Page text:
Laws of Other Countries

I AST SUMMER this tangled question of L women’s nationality was discussed at four meetings of the League of Nations Assembly, twenty-five nations taking part in the debate. It was proposed by Colombia and Chile that any distinction between the sexes in regard to nationality laws should be abolished. No such distinction has ever existed in the Southern American Republics, and it was suggested that an international agreement on this involved question was both desirable and necessary.

Quite early in the debate it became clear that the proposal had no prospect of being adopted by the Committee. The divergence of opinion among the nations was much too great. A resolution was passed, however, urging that, among other things, the Council “should follow the development of public opinion on this important question in order to determine when such development has reached a point at which further concerted international action would be justified.”

The British laws governing nationality are fundamentally the same throughout the E^mpire. This was thought advisable, in order to maintain the status of the British subject in all countries of the world, and the British Nationality Act, was passed by the British House of Commons in 1914, in agreement with the governments of the Dominions and Colonies.

In 1918 Russia established complete equality of the sexes in matters of nationality. The United States followed in 1922, and China in 1929. With the South American Republics, these States represent nearly half the population of the world.

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In 1922 the Belgian Government, “recognizing the suffering caused during the war by the enforced alienation of native-born women” married to foreigners, gave to any woman so marrying the right to retain her own nationality if she wished. Roumania passed a similar act in 1924, and Turkey, Jugoslavia and Cuba in 1929.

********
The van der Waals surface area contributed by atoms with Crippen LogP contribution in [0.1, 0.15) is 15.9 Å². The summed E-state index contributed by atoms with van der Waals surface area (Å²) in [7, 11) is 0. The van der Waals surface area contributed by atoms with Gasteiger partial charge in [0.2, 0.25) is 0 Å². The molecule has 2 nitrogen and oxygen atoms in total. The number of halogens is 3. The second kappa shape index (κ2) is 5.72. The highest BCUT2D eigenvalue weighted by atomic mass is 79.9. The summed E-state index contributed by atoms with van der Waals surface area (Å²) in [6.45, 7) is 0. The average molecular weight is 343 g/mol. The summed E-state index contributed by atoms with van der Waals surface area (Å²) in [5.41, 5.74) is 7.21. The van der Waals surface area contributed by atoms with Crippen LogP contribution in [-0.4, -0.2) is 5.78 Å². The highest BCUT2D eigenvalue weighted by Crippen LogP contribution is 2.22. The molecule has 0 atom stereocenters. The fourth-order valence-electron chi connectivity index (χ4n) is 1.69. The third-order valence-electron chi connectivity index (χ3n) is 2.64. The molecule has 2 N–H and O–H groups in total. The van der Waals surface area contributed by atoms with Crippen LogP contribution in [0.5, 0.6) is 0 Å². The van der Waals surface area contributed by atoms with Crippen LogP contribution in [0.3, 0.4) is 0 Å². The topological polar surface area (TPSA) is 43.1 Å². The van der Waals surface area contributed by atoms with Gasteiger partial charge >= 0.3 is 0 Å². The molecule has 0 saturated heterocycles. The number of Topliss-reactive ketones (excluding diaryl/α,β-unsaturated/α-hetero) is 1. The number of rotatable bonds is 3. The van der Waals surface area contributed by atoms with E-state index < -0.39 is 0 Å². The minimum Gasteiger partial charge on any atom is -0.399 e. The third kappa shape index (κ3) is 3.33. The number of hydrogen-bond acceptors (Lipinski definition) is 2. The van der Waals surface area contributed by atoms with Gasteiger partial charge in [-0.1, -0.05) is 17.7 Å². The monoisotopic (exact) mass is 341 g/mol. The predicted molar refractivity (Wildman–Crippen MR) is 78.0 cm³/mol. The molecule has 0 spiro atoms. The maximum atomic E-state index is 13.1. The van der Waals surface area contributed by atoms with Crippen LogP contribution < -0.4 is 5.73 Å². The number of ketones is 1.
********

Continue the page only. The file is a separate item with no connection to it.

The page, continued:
In Sweden, Denmark, Iceland, Finland, Norway, France and the French colonies, a native-born woman, with certain exceptions, may keep her nationality after marriage with a foreigner, at least as long as she maintains a permanent residence in her own country.

These privileges have not yet been permanently introduced into any country in the British Empire, although for eleven months in 1918-19, following the granting of Women’s Suffrage, Canada did possess an act giving all women equal nationality rights, whether married or "femmes soles.” This act, however, was quickly repealed to bring Canada back into harmony with the laws of the rest of the Empire.

The Canadian girl who marries a foreigner whose country automatically bestows the husband’s nationality on her, is automatically disenfranchised in the Dominion. Any foreign woman marrying the Canadian girl’s brother is automatically enfranchised, even though she may be retaining at the same time her own foreign citizenship !

At the last census it was reported that there are over a quarter of a million foreignborn males over sixteen years of age in

Canada who are not naturalized. The wives of those of them who married before 1932 are either “foreign” like the men or nothing at all. The wives of those who are not yet married will, under the new regulation, either be foreign or Canadian, depending on the nationality of the man they marry. If they want to be Canadian, they must be careful not to fall in love with a man whose country bestows nationality on foreign wives.

There are twin sisters living in a Western town who were married on the same day, one of them to a Jugoslav, the other to a Swede. They are Canadian-born girls, of Canadian-born parents, but neither of the husbands is naturalized. Jugoslavia does not bestow nationality on a foreign woman marrying a national; Sweden does. Under the Canadian law, therefore, the girl with the Jugoslavic husband retains her Canadian nationality, while the girl with the Swedish husband has lost hers. One girl can vote, the other cannot. One owes allegiance to King George; the other, whatever her personal preference, to King Gustaf.

Not long ago a Dutchman living in this country and married to a Canadian woman was perplexed about his wife’s nationality and went to a lawyer to have it straightened out. The legal man took some trouble to explain to him the full splendor of the British law. In half an hour or more of learned dissertation the legal man told the Dutchman just exactly how it was. When he had finished the man got up without a word, paid his fee, moved to the door, and then turned back and shook his head.

“Devil of a mess,” the Dutchman said, “dem laws is in !”

Then he withdrew.